Characters and Point Of View
Who's Telling This Story, Anyway?
• The point of view is the perspective, or vantage
point, from which an author presents a story.
– how you choose to tell your story determines the
voice of your writing.
• Children's stories are told from the viewpoint of
the main character.
• Who this character is -- his or her personality,
temperament, strengths and weaknesses -- will
affect how the story is told.
Different Points of View
DIFFERENT POINTS OF VIEW
POINT OF VIEW PRONOUNS USED
• FIRST PERSON: I, me, my, mine, we,
a character within the story tells the story
• SECOND PERSON Pronouns used you, your
Rarely used. Direct communication from
the writer to the reader
• THIRD PERSON Pronouns USED: He, his,
hers, her, they theirs
– LIMITED – tells the story through the experiences,
thoughts and feelings of one character.
• Most widely used.
– OMNISCIENT – tells the story knowing all characters’
thoughts and feelings as well as all that is happening
in the story.
First person: The first person viewpoint
uses the pronoun "I".
–Your main character is telling the story
in his or her own words.
–This point of view allows the writer to
• easily show the character's personality
because every thought, feeling and
opinion expressed in the narrative
comes from that character.
FIRST PERSON POV
–The author must know
the main character very
well before starting the
story; a flat, undeveloped
character will not hold
the reader's interest.
Limitations to 1st person viewpoint
• The character must remain actively involved in
the story at all times, otherwise he ends up
standing on the sidelines and describing the
action in long, telling passages.
• Physical descriptions of the main character come
through dialogue from other characters ("I've
always loved your curly hair, "Sue told me) or by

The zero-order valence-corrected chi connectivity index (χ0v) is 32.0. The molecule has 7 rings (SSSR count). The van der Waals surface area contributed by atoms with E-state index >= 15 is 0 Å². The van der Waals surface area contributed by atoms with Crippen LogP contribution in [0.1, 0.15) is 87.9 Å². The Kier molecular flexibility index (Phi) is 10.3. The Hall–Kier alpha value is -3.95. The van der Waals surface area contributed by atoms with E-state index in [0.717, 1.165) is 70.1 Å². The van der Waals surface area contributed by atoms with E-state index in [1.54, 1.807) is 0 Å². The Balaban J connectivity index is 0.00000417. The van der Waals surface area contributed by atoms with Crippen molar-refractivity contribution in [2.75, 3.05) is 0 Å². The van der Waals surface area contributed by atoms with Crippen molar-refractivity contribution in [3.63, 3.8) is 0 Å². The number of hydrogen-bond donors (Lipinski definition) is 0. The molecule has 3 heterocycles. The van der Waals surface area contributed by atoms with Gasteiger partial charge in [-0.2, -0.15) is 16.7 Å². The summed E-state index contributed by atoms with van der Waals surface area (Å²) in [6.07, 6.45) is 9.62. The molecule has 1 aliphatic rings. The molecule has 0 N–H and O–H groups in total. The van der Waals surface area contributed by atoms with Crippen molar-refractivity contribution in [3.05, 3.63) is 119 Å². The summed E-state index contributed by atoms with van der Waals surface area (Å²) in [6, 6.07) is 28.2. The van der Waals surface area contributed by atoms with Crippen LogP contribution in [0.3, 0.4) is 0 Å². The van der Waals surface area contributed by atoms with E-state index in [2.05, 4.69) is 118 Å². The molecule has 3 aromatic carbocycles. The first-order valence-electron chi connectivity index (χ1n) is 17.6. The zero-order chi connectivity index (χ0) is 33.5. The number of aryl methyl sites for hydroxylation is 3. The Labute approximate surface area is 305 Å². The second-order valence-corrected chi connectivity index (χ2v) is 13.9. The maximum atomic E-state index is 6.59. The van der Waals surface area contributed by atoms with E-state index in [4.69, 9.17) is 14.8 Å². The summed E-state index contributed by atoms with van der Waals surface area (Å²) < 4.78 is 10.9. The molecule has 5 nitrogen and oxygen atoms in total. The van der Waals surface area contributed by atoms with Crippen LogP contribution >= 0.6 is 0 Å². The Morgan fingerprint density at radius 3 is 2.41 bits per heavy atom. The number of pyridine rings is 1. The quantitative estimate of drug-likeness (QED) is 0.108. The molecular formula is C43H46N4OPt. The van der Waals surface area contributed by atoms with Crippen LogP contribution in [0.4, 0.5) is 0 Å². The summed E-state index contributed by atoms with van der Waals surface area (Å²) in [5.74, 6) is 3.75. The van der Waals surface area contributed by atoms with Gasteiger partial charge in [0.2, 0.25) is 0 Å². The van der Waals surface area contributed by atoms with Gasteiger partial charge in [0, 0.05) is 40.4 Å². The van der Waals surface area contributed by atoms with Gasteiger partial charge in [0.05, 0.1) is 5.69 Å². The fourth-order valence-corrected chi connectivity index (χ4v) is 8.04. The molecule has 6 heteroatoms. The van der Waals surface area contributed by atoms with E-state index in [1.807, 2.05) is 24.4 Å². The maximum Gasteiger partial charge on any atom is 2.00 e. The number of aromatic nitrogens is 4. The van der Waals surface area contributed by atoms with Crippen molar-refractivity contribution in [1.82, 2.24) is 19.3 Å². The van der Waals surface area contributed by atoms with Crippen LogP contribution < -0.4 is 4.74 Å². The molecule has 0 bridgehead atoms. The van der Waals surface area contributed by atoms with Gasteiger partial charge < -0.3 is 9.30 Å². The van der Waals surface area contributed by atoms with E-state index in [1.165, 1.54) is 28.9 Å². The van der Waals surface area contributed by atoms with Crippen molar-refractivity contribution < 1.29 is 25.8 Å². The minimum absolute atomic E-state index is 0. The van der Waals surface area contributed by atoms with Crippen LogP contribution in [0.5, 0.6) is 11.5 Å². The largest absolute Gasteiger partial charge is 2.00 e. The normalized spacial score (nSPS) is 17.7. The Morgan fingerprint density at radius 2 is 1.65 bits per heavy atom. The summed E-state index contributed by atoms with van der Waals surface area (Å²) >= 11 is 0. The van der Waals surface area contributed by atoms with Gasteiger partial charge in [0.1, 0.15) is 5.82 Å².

the main character comparing himself to another
person (I have my dad's blue eyes).
• Rarely does a character stop and describe herself
for no reason.
First person POV
• You can only show the thoughts of your main
character, and you can only see the events
your main character sees.
• The thoughts of other characters must be
expressed through dialogue.
• First person, past tense is the most common,
and effective, narration technique.
Third person, Limited:
• With third person you use the pronouns "he" and "she,"
but you are still telling the story through one character's
• You get close to your main character by showing only his or
her thoughts and feelings and following that character
through the story, but you don't have to write the narration
as if it's coming out of your main character's mouth.
• This is often the easiest point of view for beginning writers
• Be careful not to comment or editorialize upon your
character's actions (Billy should have known better), or
speak directly to the reader (Can you guess what happened
Third Person Omniscient
• The omniscient point of view is like looking at the
story through a movie camera.
• You can show the reader what's happening in
several places at once, but you don't get close to
any one character or see their thoughts.
• This can be useful at the beginning of a chapter to
set the scene (as E.B. White does in Charlotte's
Web), but after a paragraph or two switch to the
viewpoint of your main character. An entire book
written with the omniscient point of view does
not allow the reader to identify with any one
character or know whose story you are telling.
Charlotte’s Web 3rd person omniscient
As the runt of the litter, Wilbur struggles to survive from
the very beginning. Fern begs her father, Mr. Arable, to
raise Wilbur and nurse him to health. Fern succeeds and
Wilbur moves to Zuckerman Farm, where he learns the
true meaning of friendship from the wise gray spider